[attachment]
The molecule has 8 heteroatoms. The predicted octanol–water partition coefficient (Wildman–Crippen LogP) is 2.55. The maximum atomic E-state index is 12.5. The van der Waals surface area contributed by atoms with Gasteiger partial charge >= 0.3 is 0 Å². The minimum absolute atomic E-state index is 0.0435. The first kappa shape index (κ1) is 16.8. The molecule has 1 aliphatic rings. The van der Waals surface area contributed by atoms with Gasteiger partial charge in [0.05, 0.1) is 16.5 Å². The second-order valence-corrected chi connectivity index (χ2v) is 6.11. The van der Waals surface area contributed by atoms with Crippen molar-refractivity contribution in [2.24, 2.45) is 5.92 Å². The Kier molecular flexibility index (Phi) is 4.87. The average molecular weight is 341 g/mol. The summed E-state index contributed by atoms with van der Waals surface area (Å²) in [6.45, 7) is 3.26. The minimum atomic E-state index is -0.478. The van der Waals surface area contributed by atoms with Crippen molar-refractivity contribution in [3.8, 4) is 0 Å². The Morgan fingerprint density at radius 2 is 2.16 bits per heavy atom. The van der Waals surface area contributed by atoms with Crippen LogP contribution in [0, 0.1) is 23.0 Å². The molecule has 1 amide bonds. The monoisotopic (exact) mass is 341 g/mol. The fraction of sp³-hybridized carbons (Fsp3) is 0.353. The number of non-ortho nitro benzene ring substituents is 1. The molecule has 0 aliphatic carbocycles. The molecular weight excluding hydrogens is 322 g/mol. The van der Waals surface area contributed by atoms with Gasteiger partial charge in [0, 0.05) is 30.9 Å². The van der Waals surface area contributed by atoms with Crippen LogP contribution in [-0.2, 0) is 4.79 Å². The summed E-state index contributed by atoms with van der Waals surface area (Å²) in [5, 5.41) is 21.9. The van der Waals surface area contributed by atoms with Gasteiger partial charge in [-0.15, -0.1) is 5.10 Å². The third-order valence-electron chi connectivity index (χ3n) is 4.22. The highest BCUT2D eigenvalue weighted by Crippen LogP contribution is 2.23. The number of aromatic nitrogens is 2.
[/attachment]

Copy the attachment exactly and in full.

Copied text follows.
The molecule has 8 heteroatoms. The predicted octanol–water partition coefficient (Wildman–Crippen LogP) is 2.55. The maximum atomic E-state index is 12.5. The van der Waals surface area contributed by atoms with Gasteiger partial charge >= 0.3 is 0 Å². The minimum absolute atomic E-state index is 0.0435. The first kappa shape index (κ1) is 16.8. The molecule has 1 aliphatic rings. The van der Waals surface area contributed by atoms with Gasteiger partial charge in [0.05, 0.1) is 16.5 Å². The second-order valence-corrected chi connectivity index (χ2v) is 6.11. The van der Waals surface area contributed by atoms with Crippen molar-refractivity contribution in [2.24, 2.45) is 5.92 Å². The Kier molecular flexibility index (Phi) is 4.87. The average molecular weight is 341 g/mol. The summed E-state index contributed by atoms with van der Waals surface area (Å²) in [6.45, 7) is 3.26. The minimum atomic E-state index is -0.478. The van der Waals surface area contributed by atoms with Crippen molar-refractivity contribution in [3.8, 4) is 0 Å². The Morgan fingerprint density at radius 2 is 2.16 bits per heavy atom. The van der Waals surface area contributed by atoms with Crippen LogP contribution in [0, 0.1) is 23.0 Å². The molecule has 1 amide bonds. The monoisotopic (exact) mass is 341 g/mol. The fraction of sp³-hybridized carbons (Fsp3) is 0.353. The number of non-ortho nitro benzene ring substituents is 1. The molecule has 0 aliphatic carbocycles. The molecular weight excluding hydrogens is 322 g/mol. The van der Waals surface area contributed by atoms with Gasteiger partial charge in [0, 0.05) is 30.9 Å². The van der Waals surface area contributed by atoms with Crippen LogP contribution in [-0.2, 0) is 4.79 Å². The summed E-state index contributed by atoms with van der Waals surface area (Å²) in [5, 5.41) is 21.9. The van der Waals surface area contributed by atoms with Gasteiger partial charge in [-0.15, -0.1) is 5.10 Å². The third-order valence-electron chi connectivity index (χ3n) is 4.22. The highest BCUT2D eigenvalue weighted by Crippen LogP contribution is 2.23. The number of aromatic nitrogens is 2.